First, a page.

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Opinion | Jeffrey S. Flier and Josh Archambault

Has Maine found a bipartisan solution to easing health care costs?

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Might we ever see a bipartisan health care bill that addresses costs and receives unanimous legislative support? Although one emanating from Washington seems unlikely anytime soon, an innovative bipartisan health care bill — referred to as Right to Shop — unanimously passed the Maine Legislature in 2017 and merits a closer look.

Americans spend over $3 trillion a year on health care, with out-of-pocket costs to patients topping $353 billion in 2016. Yet the national debate on health care largely fails to tackle health care prices, including those increasingly paid by patients.

There is a growing concern that, without cost relief, individuals will struggle to maintain access to health care, and high costs will hurt employer hiring or their ability to afford the workers they have. This concern is hardly new. However, as federal reform has stalled, recent innovative actions in the states deserve more attention than they've received.

The Maine Right to Shop law begins by giving patients direct access to price information, enabling them to make informed decisions about costs of their care. It simultaneously incentivizes them to shop for high-quality, lower-cost providers by offering them financial rewards when they do so.


Maine's bill was developed by a local lawmaker who was fed up with the rising cost of coverage at his small, family-owned business. He borrowed from initiatives promoting transparency in at least three other states — Arizona, Massachusetts, and New Hampshire — and cleverly coupled these with cash (or other) incentives to encourage patients to shop. This combination has already shown promising results with state employees and at large companies, but until this legislation, it was largely nonexistent for those at small companies or buying insurance on their own.

But will this work to lower health spending? Some have questioned the effectiveness of price transparency, and others have reported mixed outcomes with transparency alone. But this shouldn't be surprising, because price transparency has rarely been coupled to meaningful incentives — like paying cash to patients who use high-value providers.


Today, most of us make online purchasing decisions to obtain savings of a few dollars. But remarkably, we remain indifferent to choices between care options whose prices differ by tens of thousands of dollars, despite numerous studies showing that higher health care prices do not correlate with better quality. Choosing the wrong provider might cost patients and the overall system more, with no improvement or even with lower quality care.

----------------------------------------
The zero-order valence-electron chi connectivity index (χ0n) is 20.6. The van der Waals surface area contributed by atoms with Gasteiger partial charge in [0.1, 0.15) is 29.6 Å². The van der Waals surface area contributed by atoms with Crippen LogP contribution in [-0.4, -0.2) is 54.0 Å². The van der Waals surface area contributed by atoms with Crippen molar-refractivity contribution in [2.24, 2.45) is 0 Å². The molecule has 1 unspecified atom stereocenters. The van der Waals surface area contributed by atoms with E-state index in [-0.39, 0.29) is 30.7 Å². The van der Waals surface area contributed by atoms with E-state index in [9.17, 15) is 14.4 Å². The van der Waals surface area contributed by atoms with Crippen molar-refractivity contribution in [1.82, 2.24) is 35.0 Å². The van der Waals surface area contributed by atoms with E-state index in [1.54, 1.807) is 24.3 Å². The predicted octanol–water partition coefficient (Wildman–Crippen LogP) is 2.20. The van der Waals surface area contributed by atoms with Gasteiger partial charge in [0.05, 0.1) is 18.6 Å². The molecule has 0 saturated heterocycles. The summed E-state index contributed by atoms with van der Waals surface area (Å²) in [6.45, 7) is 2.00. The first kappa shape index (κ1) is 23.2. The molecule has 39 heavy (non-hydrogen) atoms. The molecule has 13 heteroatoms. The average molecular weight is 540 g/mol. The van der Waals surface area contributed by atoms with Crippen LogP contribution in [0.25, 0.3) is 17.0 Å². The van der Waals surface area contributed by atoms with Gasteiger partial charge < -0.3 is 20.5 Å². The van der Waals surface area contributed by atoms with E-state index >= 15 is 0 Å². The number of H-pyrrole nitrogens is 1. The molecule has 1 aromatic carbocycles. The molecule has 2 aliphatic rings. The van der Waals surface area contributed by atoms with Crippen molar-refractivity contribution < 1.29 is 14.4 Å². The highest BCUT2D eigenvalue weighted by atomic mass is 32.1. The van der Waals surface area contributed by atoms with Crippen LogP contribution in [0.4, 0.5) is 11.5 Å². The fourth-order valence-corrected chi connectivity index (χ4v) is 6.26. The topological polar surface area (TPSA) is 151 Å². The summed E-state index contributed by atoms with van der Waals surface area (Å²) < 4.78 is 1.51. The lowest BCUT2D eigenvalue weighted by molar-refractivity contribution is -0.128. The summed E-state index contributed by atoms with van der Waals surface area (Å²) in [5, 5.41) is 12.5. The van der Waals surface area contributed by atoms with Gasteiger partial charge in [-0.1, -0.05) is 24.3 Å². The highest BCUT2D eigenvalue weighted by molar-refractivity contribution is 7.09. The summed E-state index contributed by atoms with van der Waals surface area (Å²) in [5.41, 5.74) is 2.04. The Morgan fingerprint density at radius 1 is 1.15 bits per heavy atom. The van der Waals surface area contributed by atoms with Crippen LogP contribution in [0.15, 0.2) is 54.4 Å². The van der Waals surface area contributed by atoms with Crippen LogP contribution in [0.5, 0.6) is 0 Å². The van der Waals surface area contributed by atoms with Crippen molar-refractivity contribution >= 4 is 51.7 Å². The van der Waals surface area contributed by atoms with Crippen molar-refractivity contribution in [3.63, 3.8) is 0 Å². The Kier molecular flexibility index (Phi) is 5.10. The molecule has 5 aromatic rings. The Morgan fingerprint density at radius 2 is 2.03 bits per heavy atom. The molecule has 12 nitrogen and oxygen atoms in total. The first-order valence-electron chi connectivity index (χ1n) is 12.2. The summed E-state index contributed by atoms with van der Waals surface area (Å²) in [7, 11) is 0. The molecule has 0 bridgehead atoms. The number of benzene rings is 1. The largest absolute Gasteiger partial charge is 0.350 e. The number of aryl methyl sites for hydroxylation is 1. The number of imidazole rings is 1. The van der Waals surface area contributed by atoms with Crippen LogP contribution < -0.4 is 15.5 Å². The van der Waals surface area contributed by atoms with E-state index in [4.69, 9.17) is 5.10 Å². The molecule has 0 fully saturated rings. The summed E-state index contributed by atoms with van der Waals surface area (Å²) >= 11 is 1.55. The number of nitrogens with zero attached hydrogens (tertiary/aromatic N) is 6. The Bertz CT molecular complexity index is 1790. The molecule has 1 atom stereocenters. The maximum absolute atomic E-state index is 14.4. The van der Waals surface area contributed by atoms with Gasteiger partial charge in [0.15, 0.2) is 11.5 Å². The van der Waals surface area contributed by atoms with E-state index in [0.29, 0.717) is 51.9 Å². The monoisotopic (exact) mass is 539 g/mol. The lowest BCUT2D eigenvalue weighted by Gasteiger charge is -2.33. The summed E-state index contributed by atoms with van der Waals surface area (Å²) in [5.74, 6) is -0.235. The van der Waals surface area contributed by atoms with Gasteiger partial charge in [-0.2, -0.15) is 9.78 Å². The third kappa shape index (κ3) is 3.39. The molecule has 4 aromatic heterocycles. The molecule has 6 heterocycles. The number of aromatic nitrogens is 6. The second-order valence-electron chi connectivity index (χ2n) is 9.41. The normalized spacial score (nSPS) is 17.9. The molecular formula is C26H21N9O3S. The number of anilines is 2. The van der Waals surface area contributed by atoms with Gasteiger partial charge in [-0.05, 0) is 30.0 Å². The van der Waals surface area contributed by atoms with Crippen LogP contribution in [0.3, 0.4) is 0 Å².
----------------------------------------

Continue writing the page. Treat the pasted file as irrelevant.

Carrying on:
Until providers are incentivized to compete for patients based on both the cost and quality of care, the massive waste of resources produced by this predictable market failure is unlikely to be remediated. The Maine law is one approach that just might open the door to such developments.

In addition to transparent pricing and rewards, a third key feature of the Maine law allows out-of-network providers to compete for patients on a level playing field. In other words, you can see any provider you want out of network, as long as they are lower-cost. Together, these ingredients could set off a race to provide high-quality care at lower prices. In addition, this policy would provide a counterweight to the growing trend toward hospital consolidation and narrower insurer networks, both of which reduce patient options. Consolidation drives prices and expenditures higher.

By combining transparent prices that enable a patient to shop with financial rewards for accessing the best-value providers — independent of insurer network — incentives may finally align to improve quality and reduce cost of care.


Like many legislatively driven health care solutions, Maine's new law certainly won't solve all the problems in health care. But broader application of Right to Shop could catalyze innovation to improve both cost and quality. Indications of bipartisan interest in the Maine law on the part of state lawmakers across the country suggest this approach could help break today's partisan health care legislative gridlock. Why? At the risk of overgeneralizing: Republicans are drawn to the potential for more competition and Democrats to greater access to care, and both like the outcome of lower costs.

Some incumbent providers will probably resist this change, fearing price competition, and insurers may claim this would burden them with added administrative costs. Yet without innovations like Right to Shop, we'll be stuck with high prices and inconsistent quality — the worst possible combination.

In 2018, federal lawmakers would be wise to consider similar efforts by rewarding patients who can shop on both private and public-subsidized insurance, like, Medicare, and Medicaid. Without such sensible innovations, many patients, whether insured or not, will struggle to afford care. With respect to both cost and quality of health care, Maine's new law could be just what the doctor ordered.

Dr. Jeffrey S. Flier, former dean at Harvard Medical School, is distinguished service professor at the school. Josh Archambault is a senior fellow at the Foundation for Government Accountability and the Pioneer Institute.